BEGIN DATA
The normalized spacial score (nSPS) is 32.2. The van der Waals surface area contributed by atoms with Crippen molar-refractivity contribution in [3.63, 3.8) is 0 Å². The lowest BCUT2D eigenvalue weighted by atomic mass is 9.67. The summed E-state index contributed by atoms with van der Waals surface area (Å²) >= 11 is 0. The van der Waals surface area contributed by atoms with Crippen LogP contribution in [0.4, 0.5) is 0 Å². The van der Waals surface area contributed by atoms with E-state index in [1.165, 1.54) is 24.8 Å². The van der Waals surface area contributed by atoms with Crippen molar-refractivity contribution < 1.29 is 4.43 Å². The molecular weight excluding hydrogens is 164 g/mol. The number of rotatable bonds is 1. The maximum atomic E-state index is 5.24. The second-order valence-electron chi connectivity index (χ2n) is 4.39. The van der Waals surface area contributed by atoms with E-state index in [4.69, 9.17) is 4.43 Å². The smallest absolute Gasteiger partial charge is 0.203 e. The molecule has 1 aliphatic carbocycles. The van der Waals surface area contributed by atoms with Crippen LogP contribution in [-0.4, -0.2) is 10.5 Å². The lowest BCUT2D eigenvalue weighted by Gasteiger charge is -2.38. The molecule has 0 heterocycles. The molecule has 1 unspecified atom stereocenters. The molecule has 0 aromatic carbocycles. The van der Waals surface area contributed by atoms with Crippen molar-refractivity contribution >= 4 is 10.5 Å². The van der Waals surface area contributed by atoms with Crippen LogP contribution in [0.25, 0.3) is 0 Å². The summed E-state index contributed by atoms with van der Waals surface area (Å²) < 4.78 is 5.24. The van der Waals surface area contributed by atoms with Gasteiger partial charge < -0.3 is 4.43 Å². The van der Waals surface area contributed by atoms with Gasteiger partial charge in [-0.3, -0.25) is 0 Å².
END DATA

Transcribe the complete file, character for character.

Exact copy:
The normalized spacial score (nSPS) is 32.2. The van der Waals surface area contributed by atoms with Crippen molar-refractivity contribution in [3.63, 3.8) is 0 Å². The lowest BCUT2D eigenvalue weighted by atomic mass is 9.67. The summed E-state index contributed by atoms with van der Waals surface area (Å²) >= 11 is 0. The van der Waals surface area contributed by atoms with Crippen LogP contribution in [0.4, 0.5) is 0 Å². The van der Waals surface area contributed by atoms with E-state index in [1.165, 1.54) is 24.8 Å². The van der Waals surface area contributed by atoms with Crippen molar-refractivity contribution < 1.29 is 4.43 Å². The molecular weight excluding hydrogens is 164 g/mol. The number of rotatable bonds is 1. The maximum atomic E-state index is 5.24. The second-order valence-electron chi connectivity index (χ2n) is 4.39. The van der Waals surface area contributed by atoms with E-state index in [4.69, 9.17) is 4.43 Å². The smallest absolute Gasteiger partial charge is 0.203 e. The molecule has 1 aliphatic carbocycles. The van der Waals surface area contributed by atoms with Crippen LogP contribution in [-0.4, -0.2) is 10.5 Å². The lowest BCUT2D eigenvalue weighted by Gasteiger charge is -2.38. The molecule has 0 heterocycles. The molecule has 1 unspecified atom stereocenters. The molecule has 0 aromatic carbocycles. The van der Waals surface area contributed by atoms with Crippen molar-refractivity contribution >= 4 is 10.5 Å². The van der Waals surface area contributed by atoms with Crippen LogP contribution in [0.25, 0.3) is 0 Å². The summed E-state index contributed by atoms with van der Waals surface area (Å²) < 4.78 is 5.24. The van der Waals surface area contributed by atoms with Gasteiger partial charge < -0.3 is 4.43 Å². The van der Waals surface area contributed by atoms with Gasteiger partial charge in [-0.3, -0.25) is 0 Å².